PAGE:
03/13/2013 03:38 pm ET

William Lecuyer, New Jersey Inmate, On Year-Long Hunger Strike, Protests 'Unfair Punishment'

William Lecuyer has not eaten solid food since March 2012.

The New Jersey State Prison inmate, serving a 22-year sentence for armed robberies in 2000, refuses to eat in protest of what he claims was an "unfair punishment," the Star Ledger reports.

He's referring to a disciplinary charge that occurred in 2011, when prison dogs detected something in Lecuyer's cell. When guards found no drugs, Lecuyer allegedly refused to provide a urine sample.

His story is different.

According to the Ledger, the 34-year-old says he waited two hours for the guards to take his sample, and by then he'd already relieved himself. Nonetheless, officials sentenced him to four months of solitary confinement for denying a sample.

The inmate then vowed to live off about one nutritional drink a week and occasional intravenous solutions, the Star Ledger reported in February, until he's given access the Department of Corrections' logbook, which he says will prove his story.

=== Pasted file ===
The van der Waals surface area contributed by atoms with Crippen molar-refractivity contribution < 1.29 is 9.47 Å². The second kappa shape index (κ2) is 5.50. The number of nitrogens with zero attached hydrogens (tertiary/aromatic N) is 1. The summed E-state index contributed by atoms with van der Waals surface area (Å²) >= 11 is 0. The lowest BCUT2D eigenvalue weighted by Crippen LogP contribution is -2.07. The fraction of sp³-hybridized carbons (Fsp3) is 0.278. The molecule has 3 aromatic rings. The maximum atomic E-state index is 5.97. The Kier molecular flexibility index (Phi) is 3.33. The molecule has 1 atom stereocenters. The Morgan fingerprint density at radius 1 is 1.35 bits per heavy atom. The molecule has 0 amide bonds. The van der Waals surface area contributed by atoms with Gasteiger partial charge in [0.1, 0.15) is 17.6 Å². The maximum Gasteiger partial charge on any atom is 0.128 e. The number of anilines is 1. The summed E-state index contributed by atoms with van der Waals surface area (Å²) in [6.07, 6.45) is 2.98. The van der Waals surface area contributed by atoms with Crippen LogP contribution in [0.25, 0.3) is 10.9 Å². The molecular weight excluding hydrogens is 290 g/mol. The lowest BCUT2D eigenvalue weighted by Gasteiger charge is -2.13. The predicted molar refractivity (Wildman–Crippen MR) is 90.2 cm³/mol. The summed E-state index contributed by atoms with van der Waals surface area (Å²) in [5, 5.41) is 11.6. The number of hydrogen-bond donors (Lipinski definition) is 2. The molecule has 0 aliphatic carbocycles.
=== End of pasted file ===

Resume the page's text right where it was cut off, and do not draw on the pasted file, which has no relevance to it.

New Jersey guidelines prevent Lecuyer from access to the logbook, according to UPI.

"The prison administration cannot allow itself to be coerced by an inmate," said Martin Horn, former New York City corrections commissioner.

A year in, photos of his weight loss and his deteriorating health are alarming officials and Lecuyer's family.

In February, Lecuyer's attorney tried to work out an agreement with the state prison to end the standoff, NBC New York reported. Prison administrators denied his appeal.

Now, the Ledger reports, his appeal will go to a state appellate court. His diminishing condition, though, may get in the way of that. However, in an exclusive interview with the Star Ledger, Lecuyer said that he is not afraid of dying, and will not give up his fight.

Hunger strikes in prison are not unheard of, but Lecuyer's case is rare. Back in 2011, thousands of prisoners in California partook in a statewide hunger strike to protest prison conditions. But when inmates began growing ill, they started a "rolling hunger strike," taking turns receiving meals.



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